Uplifting Australia’s Cyber Security Posture

The Government is investing more than $2 billion in new digital solutions for improved service delivery, modernising outdated legacy platforms and IT systems, and foundational work to ensure that critical future investment maximises value for the taxpayer.

Protecting Australians against scams and data breaches

  • To reduce the prevalence of scams, the Government is allocating $86.5 million to establish a National Anti-Scam Centre, boost the Australian Securities and Investments Commission’s work to disrupt investment scam websites, and establish Australia’s first SMS Sender ID Registry to prevent scammers imitating trusted brand names.
  • The Government is providing $44.3 million to the Office of the Australian Information Commissioner to take appropriate regulatory action, enhance its data and analytics capability, and support a standalone Privacy Commissioner.

Expanding Digital ID

  • Digital ID is a secure, voluntary and convenient way to verify a person’s identity online, while minimising collection of personal information.
  • The Government is investing $26.9 million in 2023-24 to expand Digital ID – helping to increase efficiency and consumer protection, reduce fraud, and make it easier for people to access services online.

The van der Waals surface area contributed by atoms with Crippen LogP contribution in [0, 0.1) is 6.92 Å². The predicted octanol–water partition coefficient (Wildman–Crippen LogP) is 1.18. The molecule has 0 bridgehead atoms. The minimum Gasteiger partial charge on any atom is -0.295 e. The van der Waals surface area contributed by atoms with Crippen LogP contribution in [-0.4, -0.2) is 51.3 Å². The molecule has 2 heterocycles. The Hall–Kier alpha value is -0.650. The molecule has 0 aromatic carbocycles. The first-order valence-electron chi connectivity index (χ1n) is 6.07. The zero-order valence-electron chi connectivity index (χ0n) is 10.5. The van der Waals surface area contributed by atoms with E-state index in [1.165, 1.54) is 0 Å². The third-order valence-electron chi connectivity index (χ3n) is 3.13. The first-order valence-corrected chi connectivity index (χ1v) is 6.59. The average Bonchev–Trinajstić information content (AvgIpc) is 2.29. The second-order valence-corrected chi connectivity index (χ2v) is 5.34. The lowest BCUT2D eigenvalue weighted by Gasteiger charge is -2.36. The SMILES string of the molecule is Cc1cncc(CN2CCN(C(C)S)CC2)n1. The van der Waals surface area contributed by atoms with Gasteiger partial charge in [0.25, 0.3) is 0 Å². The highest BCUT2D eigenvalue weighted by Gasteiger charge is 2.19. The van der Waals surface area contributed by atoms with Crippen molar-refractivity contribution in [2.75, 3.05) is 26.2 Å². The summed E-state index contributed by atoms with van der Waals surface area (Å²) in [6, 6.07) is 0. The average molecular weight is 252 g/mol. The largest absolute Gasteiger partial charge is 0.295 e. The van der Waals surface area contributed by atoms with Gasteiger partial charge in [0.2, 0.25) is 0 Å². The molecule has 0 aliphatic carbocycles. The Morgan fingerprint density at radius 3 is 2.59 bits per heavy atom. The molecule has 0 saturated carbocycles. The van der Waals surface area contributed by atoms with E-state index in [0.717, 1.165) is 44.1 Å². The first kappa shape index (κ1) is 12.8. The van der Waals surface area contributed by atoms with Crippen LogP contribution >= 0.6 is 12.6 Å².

Consumer Data Right

  • The Government continues its investment in the Consumer Data Right with $88.8 million over 2 years to support the CDR in banking, energy, and the non-bank lending sectors and deliver a cyber security uplift.

Growing critical technology industries

  • The Government has allocated $101.2 million over 5 years to support the development and uptake of technologies that are enabling capabilities across Australian industries – commencing in quantum and artificial intelligence. It will support a Critical Technologies Challenge Program beginning with a focus on quantum.